Muzak Perfectly Underscores Falling SpaceX Parts

Earlier this year, the private aerospace company, SpaceX, managed the incredible feat of sending astronauts to the International Space Station. But that’s not the only breakthrough the company’s had recently, as it’s also become proficient at catching rocket fairings. And the process of catching the fairings’ falling parts is, incredibly, zen enough to work perfectly with muzak.

SpaceX and its CEO, Elon Musk, recently posted the above video to YouTube and Twitter respectively. Musk wrote “Aloha, welcome back from space,” in his tweet showing the video.

In the video, one half of one of SpaceX’s rocket fairings—a fairing is the nose cone that protects a rocket’s payload—touches down on one of the company’s oceanic retrieval ships. SpaceX has rigged two of these “platform supply vessels” with flying trapeze-like nets, which they use to catch the parachuted parts. The ships are able to place themselves accurately thanks to the fairings falling back to Earth in a guided fashion.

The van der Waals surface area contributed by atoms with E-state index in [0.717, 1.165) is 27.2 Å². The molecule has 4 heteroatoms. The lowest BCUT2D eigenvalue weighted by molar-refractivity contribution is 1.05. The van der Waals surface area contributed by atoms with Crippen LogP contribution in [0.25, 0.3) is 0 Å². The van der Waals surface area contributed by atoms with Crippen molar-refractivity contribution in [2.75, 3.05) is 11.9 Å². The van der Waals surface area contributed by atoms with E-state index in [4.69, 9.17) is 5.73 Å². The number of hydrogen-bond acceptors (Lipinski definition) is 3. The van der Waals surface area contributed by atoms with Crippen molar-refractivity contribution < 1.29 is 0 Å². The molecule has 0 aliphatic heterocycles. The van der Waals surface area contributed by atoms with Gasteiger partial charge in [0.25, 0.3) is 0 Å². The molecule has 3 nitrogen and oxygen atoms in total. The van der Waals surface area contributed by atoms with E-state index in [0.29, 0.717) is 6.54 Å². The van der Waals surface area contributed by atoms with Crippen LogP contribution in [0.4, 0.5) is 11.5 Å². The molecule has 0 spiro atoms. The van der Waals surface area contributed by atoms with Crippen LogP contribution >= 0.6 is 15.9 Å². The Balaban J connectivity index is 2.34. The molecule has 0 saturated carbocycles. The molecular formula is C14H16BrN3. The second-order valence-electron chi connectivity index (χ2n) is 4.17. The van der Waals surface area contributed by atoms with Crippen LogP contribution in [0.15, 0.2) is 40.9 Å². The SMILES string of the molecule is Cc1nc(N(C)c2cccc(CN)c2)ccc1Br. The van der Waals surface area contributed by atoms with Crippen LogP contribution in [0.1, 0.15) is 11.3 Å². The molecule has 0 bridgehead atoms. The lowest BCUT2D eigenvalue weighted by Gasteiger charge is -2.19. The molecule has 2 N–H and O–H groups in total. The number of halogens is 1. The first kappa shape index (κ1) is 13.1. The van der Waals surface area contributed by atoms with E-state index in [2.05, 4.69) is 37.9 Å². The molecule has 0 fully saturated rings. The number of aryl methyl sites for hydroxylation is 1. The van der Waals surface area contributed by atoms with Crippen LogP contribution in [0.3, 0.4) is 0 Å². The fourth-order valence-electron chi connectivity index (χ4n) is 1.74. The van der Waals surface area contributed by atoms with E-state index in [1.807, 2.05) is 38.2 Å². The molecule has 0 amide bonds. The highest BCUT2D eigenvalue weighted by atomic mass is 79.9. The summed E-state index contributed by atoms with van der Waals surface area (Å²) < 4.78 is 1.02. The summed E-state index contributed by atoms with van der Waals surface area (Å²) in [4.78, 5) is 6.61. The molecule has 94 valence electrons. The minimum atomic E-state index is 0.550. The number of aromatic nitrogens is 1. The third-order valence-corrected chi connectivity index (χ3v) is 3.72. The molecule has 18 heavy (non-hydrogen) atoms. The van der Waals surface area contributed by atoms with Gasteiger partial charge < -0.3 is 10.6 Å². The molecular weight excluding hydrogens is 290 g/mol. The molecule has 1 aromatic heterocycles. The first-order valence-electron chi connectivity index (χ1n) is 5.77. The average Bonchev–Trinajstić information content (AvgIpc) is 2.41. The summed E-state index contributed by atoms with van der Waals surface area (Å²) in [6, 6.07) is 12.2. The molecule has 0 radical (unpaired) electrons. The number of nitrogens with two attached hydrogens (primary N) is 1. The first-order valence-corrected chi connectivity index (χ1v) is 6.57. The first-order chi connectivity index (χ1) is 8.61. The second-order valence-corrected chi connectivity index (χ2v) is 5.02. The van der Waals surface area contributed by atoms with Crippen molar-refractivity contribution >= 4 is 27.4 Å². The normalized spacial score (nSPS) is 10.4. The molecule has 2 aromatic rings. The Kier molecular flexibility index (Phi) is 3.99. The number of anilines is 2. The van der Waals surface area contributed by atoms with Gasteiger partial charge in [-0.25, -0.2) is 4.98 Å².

SpaceX utilizes these two netted ships—dubbed GO Ms. Tree and GO Ms. Chief—to catch the fairings because the protective shells are expensive and reuse makes them less so. Musk has said previously that a single rocket fairing costs $6 million. Catching the fairings also aids in the company’s mission to achieve full reusability of its rockets.

In the video above, a camera aboard one half of one of the fairings captures the moment the fairing half departs from its payload. To think that the fairing halves descend from this altitude and fall so precisely they can be captured by boat is impressive to say the least. Although in the future we would like to see much longer clips with more of that smooth muzak.

Muzak Perfectly Underscores Falling SpaceX Parts_1


What do you think about this video of SpaceX catching half of a rocket fairing with a boat? Is this the kind of zen moment you live for, or do you prefer the more exciting space-related moments? Gently land some thoughts in the comments!

Feature image: SpaceX

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